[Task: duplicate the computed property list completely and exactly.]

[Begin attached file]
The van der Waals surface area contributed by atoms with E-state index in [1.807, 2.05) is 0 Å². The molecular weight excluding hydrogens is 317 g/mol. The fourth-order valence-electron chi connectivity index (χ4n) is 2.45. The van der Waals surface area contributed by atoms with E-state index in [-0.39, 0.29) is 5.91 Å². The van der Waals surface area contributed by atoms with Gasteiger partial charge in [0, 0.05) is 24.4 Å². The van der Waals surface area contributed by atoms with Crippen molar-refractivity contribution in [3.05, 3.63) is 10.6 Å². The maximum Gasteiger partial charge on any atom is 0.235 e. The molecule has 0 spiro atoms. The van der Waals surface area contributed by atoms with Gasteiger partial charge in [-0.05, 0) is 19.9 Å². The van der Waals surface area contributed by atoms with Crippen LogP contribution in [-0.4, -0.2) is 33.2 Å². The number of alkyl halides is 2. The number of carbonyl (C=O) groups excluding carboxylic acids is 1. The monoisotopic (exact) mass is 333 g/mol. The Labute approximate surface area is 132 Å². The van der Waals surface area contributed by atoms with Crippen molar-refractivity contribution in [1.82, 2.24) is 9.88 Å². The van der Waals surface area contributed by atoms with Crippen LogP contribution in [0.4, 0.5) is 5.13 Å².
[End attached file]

The van der Waals surface area contributed by atoms with E-state index in [1.807, 2.05) is 0 Å². The molecular weight excluding hydrogens is 317 g/mol. The fourth-order valence-electron chi connectivity index (χ4n) is 2.45. The van der Waals surface area contributed by atoms with E-state index in [-0.39, 0.29) is 5.91 Å². The van der Waals surface area contributed by atoms with Gasteiger partial charge in [0, 0.05) is 24.4 Å². The van der Waals surface area contributed by atoms with Crippen molar-refractivity contribution in [3.05, 3.63) is 10.6 Å². The maximum Gasteiger partial charge on any atom is 0.235 e. The molecule has 0 spiro atoms. The van der Waals surface area contributed by atoms with Gasteiger partial charge in [-0.05, 0) is 19.9 Å². The van der Waals surface area contributed by atoms with Crippen LogP contribution in [-0.4, -0.2) is 33.2 Å². The number of alkyl halides is 2. The number of carbonyl (C=O) groups excluding carboxylic acids is 1. The monoisotopic (exact) mass is 333 g/mol. The Labute approximate surface area is 132 Å². The van der Waals surface area contributed by atoms with Crippen molar-refractivity contribution in [1.82, 2.24) is 9.88 Å². The van der Waals surface area contributed by atoms with Crippen LogP contribution in [0.4, 0.5) is 5.13 Å².